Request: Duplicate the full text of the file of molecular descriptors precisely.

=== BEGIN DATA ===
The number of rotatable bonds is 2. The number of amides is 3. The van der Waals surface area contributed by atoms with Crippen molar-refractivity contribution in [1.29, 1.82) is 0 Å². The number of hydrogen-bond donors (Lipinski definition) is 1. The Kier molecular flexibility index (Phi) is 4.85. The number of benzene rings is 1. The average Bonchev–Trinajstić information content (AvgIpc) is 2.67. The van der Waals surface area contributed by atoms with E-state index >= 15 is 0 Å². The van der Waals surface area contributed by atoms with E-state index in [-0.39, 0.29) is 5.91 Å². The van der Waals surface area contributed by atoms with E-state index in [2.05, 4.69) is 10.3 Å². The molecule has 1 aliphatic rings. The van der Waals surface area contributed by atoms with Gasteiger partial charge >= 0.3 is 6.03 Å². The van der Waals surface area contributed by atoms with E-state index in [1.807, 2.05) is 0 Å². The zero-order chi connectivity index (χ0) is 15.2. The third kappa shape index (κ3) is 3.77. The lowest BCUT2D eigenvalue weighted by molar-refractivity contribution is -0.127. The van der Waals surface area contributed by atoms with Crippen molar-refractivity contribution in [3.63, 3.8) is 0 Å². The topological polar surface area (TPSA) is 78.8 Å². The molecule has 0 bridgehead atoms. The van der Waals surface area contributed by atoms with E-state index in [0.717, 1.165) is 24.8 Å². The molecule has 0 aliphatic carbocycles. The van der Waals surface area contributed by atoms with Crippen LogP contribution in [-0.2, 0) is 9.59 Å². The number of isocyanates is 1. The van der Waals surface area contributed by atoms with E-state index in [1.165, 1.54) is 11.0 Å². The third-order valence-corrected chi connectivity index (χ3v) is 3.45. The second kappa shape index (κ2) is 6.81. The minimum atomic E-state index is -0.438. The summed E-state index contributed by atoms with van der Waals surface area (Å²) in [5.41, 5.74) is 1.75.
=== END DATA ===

The number of rotatable bonds is 2. The number of amides is 3. The van der Waals surface area contributed by atoms with Crippen molar-refractivity contribution in [1.29, 1.82) is 0 Å². The number of hydrogen-bond donors (Lipinski definition) is 1. The Kier molecular flexibility index (Phi) is 4.85. The number of benzene rings is 1. The average Bonchev–Trinajstić information content (AvgIpc) is 2.67. The van der Waals surface area contributed by atoms with E-state index >= 15 is 0 Å². The van der Waals surface area contributed by atoms with E-state index in [-0.39, 0.29) is 5.91 Å². The van der Waals surface area contributed by atoms with E-state index in [2.05, 4.69) is 10.3 Å². The molecule has 1 aliphatic rings. The van der Waals surface area contributed by atoms with Gasteiger partial charge >= 0.3 is 6.03 Å². The van der Waals surface area contributed by atoms with E-state index in [1.807, 2.05) is 0 Å². The zero-order chi connectivity index (χ0) is 15.2. The third kappa shape index (κ3) is 3.77. The lowest BCUT2D eigenvalue weighted by molar-refractivity contribution is -0.127. The van der Waals surface area contributed by atoms with Crippen molar-refractivity contribution in [3.63, 3.8) is 0 Å². The topological polar surface area (TPSA) is 78.8 Å². The molecule has 0 bridgehead atoms. The van der Waals surface area contributed by atoms with E-state index in [0.717, 1.165) is 24.8 Å². The molecule has 0 aliphatic carbocycles. The van der Waals surface area contributed by atoms with Crippen LogP contribution in [-0.2, 0) is 9.59 Å². The number of isocyanates is 1. The van der Waals surface area contributed by atoms with E-state index in [1.165, 1.54) is 11.0 Å². The third-order valence-corrected chi connectivity index (χ3v) is 3.45. The second kappa shape index (κ2) is 6.81. The minimum atomic E-state index is -0.438. The summed E-state index contributed by atoms with van der Waals surface area (Å²) in [5.41, 5.74) is 1.75.